Your Porthole is missing a knob and the control door.

The plate on the back of the mystery set makes me think Silvertone or Airline as those brands typically had that style of chassis plate. It is probably a 1955-59 model as that was the heyday of upright doughnut chassis in large monochrome sets with the older, deep, fat neck CRTs.
Those doughnut were primarily used in 14"-17" portables and sized to fit the smallest cabinet they would go in (so I'd guess yours is 19-24"). I like that has a power transformer. Most portable chassis were series string, and not all that good when driving a larger tube, the transformer likely means that engineering bothered to do a good job on it.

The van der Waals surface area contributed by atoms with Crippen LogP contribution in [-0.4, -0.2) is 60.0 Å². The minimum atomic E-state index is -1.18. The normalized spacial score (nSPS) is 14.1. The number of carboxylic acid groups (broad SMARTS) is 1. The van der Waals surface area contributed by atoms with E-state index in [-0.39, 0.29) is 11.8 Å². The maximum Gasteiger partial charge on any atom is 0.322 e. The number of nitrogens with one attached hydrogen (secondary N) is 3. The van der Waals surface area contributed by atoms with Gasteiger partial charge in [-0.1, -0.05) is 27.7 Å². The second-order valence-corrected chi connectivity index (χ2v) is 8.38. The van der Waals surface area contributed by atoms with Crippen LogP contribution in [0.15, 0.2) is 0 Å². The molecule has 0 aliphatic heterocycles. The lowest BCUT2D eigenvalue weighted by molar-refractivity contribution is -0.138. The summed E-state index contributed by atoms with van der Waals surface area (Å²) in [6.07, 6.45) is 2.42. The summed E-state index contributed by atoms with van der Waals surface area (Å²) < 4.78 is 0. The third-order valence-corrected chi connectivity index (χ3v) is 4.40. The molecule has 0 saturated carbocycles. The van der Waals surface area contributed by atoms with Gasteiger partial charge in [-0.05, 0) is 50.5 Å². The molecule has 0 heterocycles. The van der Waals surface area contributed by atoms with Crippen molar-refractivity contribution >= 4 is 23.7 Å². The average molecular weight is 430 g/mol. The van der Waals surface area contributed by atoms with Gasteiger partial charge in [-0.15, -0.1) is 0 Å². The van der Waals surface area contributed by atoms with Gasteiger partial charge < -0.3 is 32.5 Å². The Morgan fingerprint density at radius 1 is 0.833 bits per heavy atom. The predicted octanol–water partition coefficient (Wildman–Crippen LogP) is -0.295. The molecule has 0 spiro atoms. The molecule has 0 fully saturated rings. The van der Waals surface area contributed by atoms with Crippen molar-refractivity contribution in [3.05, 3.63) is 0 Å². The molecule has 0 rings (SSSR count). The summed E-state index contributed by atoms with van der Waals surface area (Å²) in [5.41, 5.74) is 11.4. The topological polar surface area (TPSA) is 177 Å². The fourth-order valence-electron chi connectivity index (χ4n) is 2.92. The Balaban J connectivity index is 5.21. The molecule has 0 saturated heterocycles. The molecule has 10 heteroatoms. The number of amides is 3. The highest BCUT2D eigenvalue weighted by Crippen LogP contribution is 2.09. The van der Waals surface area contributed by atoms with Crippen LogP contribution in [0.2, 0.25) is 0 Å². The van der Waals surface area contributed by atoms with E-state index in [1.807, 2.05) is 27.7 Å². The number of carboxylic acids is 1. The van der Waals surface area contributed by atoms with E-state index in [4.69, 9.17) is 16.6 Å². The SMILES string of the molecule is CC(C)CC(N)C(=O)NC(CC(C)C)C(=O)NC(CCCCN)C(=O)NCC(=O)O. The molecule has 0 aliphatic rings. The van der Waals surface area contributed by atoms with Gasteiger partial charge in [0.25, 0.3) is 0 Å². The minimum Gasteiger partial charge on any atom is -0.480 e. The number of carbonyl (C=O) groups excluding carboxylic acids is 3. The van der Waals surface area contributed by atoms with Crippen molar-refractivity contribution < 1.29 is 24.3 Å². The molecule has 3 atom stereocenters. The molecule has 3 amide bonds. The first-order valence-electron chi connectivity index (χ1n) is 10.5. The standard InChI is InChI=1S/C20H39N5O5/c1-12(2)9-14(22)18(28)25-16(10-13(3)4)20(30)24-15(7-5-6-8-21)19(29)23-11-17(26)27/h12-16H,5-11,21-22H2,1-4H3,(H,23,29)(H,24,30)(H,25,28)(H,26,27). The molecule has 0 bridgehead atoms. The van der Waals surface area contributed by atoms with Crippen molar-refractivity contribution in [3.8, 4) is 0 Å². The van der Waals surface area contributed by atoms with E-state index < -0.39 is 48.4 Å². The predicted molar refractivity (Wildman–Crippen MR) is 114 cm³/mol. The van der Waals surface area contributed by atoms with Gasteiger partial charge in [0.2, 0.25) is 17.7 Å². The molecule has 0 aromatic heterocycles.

You will want a multimeter, oscilloscope, and a tube tester on your bench, and likely an HV probe/meter. If there is a cheap B&K 1075, 1076, or 1077 near by (or you plan on doing a lot more tube TVs) those can be nice to have (though often need a recap).

Phil's Old Radios has some good beginner info for restoration...On TVs start by replacing defective capacitors, and then move to trouble shooting.

Welcome, and good luck.
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  #3  
Old 01-12-2017, 11:06 AM
madlabs madlabs is offline
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Nice looking sets! You came to the right place for help on them, these folks even managed to help ME get a set running. Good luck and have fun with them.
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  #4  
Old 01-12-2017, 11:36 AM
quarkdude quarkdude is offline
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Quote:
Originally Posted by Electronic M View Post
Looks like a nice trio of sets.

You'll want to test the CRTs (get or borrow a tester) before proceeding as those cost money.